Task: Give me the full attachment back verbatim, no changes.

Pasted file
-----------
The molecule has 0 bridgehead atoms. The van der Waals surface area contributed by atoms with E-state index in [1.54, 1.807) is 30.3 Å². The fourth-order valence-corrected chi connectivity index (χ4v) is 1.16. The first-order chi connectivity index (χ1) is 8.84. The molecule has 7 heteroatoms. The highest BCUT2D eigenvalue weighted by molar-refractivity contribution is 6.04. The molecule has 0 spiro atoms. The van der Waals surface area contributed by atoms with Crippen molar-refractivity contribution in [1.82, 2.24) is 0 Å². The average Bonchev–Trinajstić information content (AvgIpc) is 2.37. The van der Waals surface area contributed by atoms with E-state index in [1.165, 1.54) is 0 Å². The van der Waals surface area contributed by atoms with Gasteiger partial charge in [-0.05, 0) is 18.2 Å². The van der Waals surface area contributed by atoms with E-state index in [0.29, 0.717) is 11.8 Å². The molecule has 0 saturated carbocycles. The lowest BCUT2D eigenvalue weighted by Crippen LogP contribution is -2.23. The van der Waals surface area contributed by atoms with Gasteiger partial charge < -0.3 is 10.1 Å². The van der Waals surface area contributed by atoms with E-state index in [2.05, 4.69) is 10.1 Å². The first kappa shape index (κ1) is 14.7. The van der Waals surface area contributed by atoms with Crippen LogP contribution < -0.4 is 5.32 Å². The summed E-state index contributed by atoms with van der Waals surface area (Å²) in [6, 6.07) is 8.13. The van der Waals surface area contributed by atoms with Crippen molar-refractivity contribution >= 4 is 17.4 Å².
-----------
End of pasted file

The molecule has 0 bridgehead atoms. The van der Waals surface area contributed by atoms with E-state index in [1.54, 1.807) is 30.3 Å². The fourth-order valence-corrected chi connectivity index (χ4v) is 1.16. The first-order chi connectivity index (χ1) is 8.84. The molecule has 7 heteroatoms. The highest BCUT2D eigenvalue weighted by molar-refractivity contribution is 6.04. The molecule has 0 spiro atoms. The van der Waals surface area contributed by atoms with Crippen molar-refractivity contribution in [1.82, 2.24) is 0 Å². The average Bonchev–Trinajstić information content (AvgIpc) is 2.37. The van der Waals surface area contributed by atoms with E-state index in [1.165, 1.54) is 0 Å². The van der Waals surface area contributed by atoms with Gasteiger partial charge in [-0.05, 0) is 18.2 Å². The van der Waals surface area contributed by atoms with E-state index in [0.29, 0.717) is 11.8 Å². The molecule has 0 saturated carbocycles. The lowest BCUT2D eigenvalue weighted by Crippen LogP contribution is -2.23. The van der Waals surface area contributed by atoms with Gasteiger partial charge < -0.3 is 10.1 Å². The van der Waals surface area contributed by atoms with E-state index in [2.05, 4.69) is 10.1 Å². The first kappa shape index (κ1) is 14.7. The van der Waals surface area contributed by atoms with Crippen LogP contribution < -0.4 is 5.32 Å². The summed E-state index contributed by atoms with van der Waals surface area (Å²) in [6, 6.07) is 8.13. The van der Waals surface area contributed by atoms with Crippen molar-refractivity contribution >= 4 is 17.4 Å².